These cores were collected on Mt. Graham in southern Arizona and show a major suppression event beginning in 1685 when missing rings became evident, followed by many micro-rings. This suppression was caused by a major wildfire in 1685!

Ponderosa Pine

Latin name:
Pinus ponderosa

I find it amazing what trees can record in their tree rings! Here we see a cross section of a pine that was damaged by a major flood in the year 1945 in the Chiricahua Mountains of southern Arizona. Notice the reaction wood that formed afterward.

Pignut Hickory

Latin name:
Carya glabra

Sometimes gray-scale imagery helps define tree rings when measuring. Although classified as "ring porous" species, the rather ill-defined tree rings in hickory tree species form large earlywood vessels and smaller latewoood vessels.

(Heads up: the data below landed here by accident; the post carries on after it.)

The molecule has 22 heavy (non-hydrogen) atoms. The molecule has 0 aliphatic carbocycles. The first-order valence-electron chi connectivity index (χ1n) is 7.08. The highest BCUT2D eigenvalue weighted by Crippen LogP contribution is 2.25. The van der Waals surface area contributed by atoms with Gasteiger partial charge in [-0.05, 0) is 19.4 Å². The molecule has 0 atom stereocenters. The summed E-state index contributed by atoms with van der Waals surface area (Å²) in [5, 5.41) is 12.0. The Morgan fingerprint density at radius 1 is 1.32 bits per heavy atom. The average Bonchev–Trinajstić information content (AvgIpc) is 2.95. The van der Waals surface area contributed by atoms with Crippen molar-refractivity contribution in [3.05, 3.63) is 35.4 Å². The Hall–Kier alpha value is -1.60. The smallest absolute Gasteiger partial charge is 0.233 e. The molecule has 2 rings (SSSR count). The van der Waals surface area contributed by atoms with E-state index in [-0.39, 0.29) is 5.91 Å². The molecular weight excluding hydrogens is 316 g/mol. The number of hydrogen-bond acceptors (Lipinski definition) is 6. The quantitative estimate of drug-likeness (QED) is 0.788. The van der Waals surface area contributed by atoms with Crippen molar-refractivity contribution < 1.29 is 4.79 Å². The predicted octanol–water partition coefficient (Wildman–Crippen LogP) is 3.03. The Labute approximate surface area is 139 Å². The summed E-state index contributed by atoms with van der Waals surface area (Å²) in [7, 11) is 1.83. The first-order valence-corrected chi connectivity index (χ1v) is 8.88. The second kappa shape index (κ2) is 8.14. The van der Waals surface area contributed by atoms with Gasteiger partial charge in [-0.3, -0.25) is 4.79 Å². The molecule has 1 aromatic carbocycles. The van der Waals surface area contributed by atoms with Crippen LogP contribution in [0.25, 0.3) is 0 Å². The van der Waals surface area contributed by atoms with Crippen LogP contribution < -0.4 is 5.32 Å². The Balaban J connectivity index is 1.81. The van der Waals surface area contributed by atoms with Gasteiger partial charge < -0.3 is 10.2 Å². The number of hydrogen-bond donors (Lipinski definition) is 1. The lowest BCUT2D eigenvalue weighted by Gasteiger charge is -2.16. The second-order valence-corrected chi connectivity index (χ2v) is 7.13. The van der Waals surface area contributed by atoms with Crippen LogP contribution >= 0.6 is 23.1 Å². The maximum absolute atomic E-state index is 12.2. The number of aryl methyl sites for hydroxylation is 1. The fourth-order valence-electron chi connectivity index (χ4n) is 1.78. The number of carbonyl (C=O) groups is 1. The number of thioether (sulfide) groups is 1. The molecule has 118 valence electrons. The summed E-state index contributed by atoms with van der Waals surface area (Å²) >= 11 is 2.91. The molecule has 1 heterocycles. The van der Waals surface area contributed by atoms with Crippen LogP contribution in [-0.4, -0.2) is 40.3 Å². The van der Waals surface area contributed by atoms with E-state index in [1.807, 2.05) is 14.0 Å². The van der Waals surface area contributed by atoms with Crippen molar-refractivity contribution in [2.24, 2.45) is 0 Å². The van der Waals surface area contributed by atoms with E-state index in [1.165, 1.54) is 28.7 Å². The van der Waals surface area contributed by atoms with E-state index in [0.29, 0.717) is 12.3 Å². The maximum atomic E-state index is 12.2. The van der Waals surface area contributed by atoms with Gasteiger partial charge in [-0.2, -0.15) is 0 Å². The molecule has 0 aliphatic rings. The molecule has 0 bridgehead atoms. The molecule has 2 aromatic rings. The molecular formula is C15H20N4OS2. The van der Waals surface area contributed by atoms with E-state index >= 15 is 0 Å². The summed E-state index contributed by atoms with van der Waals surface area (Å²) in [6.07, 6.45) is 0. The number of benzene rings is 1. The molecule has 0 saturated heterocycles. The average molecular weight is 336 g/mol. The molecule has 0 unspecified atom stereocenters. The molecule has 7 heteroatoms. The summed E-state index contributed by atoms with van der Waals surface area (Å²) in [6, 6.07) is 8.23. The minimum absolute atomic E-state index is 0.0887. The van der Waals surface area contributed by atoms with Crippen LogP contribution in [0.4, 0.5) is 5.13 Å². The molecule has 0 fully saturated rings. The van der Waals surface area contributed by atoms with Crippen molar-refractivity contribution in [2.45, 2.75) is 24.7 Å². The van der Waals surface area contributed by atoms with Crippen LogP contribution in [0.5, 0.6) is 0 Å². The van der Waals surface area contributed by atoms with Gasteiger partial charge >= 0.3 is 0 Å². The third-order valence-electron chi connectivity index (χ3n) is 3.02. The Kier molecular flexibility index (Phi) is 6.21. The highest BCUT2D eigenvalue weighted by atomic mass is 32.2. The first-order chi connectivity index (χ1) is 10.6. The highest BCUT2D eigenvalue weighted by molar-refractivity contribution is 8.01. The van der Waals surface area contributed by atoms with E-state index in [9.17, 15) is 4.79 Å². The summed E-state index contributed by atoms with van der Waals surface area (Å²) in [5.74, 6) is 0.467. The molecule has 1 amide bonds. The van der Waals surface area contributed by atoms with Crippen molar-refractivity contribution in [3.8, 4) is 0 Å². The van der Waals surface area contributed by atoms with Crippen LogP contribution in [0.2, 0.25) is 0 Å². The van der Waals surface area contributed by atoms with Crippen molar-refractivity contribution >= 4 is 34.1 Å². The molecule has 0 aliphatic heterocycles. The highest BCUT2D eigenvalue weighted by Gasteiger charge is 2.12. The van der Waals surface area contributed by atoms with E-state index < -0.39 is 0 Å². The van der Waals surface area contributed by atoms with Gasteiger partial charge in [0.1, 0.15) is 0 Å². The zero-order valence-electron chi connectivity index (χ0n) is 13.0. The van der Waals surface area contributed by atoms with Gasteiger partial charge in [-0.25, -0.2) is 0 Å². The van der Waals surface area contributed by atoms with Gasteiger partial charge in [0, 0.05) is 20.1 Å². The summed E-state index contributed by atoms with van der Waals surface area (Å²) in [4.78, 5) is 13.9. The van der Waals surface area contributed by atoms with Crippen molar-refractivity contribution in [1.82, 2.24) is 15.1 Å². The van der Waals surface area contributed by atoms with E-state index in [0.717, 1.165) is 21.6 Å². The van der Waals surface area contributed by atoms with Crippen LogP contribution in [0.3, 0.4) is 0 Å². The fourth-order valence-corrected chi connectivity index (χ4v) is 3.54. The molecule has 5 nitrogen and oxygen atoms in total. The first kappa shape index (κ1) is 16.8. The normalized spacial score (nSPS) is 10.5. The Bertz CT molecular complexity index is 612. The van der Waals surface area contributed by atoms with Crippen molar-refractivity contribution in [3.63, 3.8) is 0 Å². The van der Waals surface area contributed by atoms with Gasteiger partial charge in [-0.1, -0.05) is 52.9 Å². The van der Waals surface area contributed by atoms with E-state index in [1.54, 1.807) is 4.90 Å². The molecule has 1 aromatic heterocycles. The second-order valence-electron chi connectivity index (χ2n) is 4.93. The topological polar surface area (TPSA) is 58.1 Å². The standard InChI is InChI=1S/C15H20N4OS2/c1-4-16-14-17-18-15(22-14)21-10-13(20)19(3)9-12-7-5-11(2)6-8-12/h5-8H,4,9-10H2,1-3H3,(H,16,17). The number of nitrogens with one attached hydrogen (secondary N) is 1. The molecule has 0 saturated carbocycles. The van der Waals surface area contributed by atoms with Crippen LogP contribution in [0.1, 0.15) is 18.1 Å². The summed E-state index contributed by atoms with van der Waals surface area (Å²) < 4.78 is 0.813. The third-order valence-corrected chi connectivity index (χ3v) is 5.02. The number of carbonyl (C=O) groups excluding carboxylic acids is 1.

Subalpine Fir

Latin name:
Abies lasiocarpa

Decay has set in on the tree rings of this dead and downed subalpine fir that once grew on Apex Mountain in British Columbia, Canada, but the tree rings can still be measured and crossdated despite this!

White Fir

Latin name:
Abies concolor

We found a beautiful fire scar on this white fir that was used to build a cabin in the Valles Caldera of New Mexico. Thought to have been built in the early 1900s, we instead found the cabin was built form white fir and Douglas-fir trees cut in 1941.

Overcup Oak

Latin name:
Quercus lyrata

These oak cores were collected in northeastern Arkansas to investigate a change in the hydrologic regime of a wildlife refuge beginning in the 1990s. We found that trees at this site experienced a major disturbance event in the 1960s.

Western Juniper

Latin name: